Mississippi has had its first confirmed case of highly pathogenic avian influenza (HPAI) in a commercial poultry flock, with a broiler breeder flock affected.

The case was reported on November 5 by the United States Department of Agriculture’s (USDA) Animal and Plant Health Inspection Service (APHIS) and the Mississippi Board of Animal Health (MBAH).

The agencies identified the affected flock as a commercial breeder chicken flock in Lawrence County, but neither agency at first specified whether they were broiler breeders or layer breeders. Two days later, APHIS verified that it was a broiler breeder flock and 34,900 birds were in the flock.

According to APHIS, samples from the flock were tested at the Mississippi Veterinary Research & Diagnostic Laboratory, part of the National Animal Health Laboratory Network, and confirmed at the APHIS National Veterinary Services Laboratories in Ames, Iowa.

“The state veterinarian has quarantined the affected premises, and birds on the property have been depopulated to prevent the spread of the disease. Birds from the flock have not entered the food system. The MBAH is working closely with federal animal health officials on a joint incident response. The MBAH is actively working with the industry to increase monitoring of flocks statewide,” MBAH stated.

Prior to this case, no commercial flocks or even backyard flocks in Mississippi had tested positive for HPAI this year. According to MBAH, the only case in the state so far was in a wild bird. In October, American blue-winged teal tested positive with HPAI in Issaquena County. After that detection, the poultry industry was notified and put on high alert to increase biosecurity and surveillance for HPAI.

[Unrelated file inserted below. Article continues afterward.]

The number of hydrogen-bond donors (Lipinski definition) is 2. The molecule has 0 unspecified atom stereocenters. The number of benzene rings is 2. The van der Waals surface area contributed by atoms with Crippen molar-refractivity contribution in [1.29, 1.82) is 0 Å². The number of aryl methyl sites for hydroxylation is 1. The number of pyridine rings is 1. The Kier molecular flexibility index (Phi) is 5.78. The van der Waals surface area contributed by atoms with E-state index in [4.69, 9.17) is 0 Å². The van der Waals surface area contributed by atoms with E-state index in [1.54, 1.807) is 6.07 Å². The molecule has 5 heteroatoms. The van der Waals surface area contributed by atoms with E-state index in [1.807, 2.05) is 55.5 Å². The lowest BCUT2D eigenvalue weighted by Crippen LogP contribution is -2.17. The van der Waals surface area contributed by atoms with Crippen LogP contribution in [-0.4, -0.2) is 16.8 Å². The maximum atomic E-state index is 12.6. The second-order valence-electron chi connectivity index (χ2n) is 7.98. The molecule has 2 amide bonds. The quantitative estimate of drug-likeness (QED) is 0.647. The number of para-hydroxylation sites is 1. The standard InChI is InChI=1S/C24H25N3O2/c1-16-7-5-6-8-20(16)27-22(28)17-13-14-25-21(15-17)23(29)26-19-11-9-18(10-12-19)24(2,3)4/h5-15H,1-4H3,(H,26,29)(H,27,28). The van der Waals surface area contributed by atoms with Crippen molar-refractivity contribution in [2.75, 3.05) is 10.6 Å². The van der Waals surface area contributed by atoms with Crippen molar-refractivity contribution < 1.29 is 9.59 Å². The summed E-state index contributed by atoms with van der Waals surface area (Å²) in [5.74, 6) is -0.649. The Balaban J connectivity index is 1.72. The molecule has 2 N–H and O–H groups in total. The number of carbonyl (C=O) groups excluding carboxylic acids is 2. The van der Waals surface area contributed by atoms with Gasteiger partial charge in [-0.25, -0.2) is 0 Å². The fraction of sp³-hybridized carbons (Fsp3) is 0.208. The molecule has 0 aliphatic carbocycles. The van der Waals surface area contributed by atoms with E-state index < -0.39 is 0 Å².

Avian influenza in Pennsylvania

APHIS also reported that HPAI was confirmed two commercial meat turkey flocks in Lehigh County, Pennsylvania. One case, which included 28,500 turkeys, was confirmed on October 3. The other case, with 14,500 birds affected, was confirmed the following day.

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These are Lehigh County’s only two HPAI cases in 2022, but Pennsylvania has now had 21 commercial flocks affected this year, claiming nearly 4.3 million birds.

Avian influenza in Canada

Two additional cases of HPAI were also detected in Canada. The Canadian Food Inspection Agency reported that commercial poultry flocks in Lethbridge County, Alberta, and Rouville, Quebec, were the latest to be affected, with those cases being confirmed on November 3 and November 5, respectively.

Specific information about the number of birds involved or what type of commercial poultry operations those were has not yet been disclosed.

This is Lethbridge County’s second case and Rouville’s third.

To learn more about HPAI cases in commercial poultry flocks in the United States and Canada, see an interactive map on WATTPoultry.com. 

Read our ongoing coverage of the global avian influenza outbreak.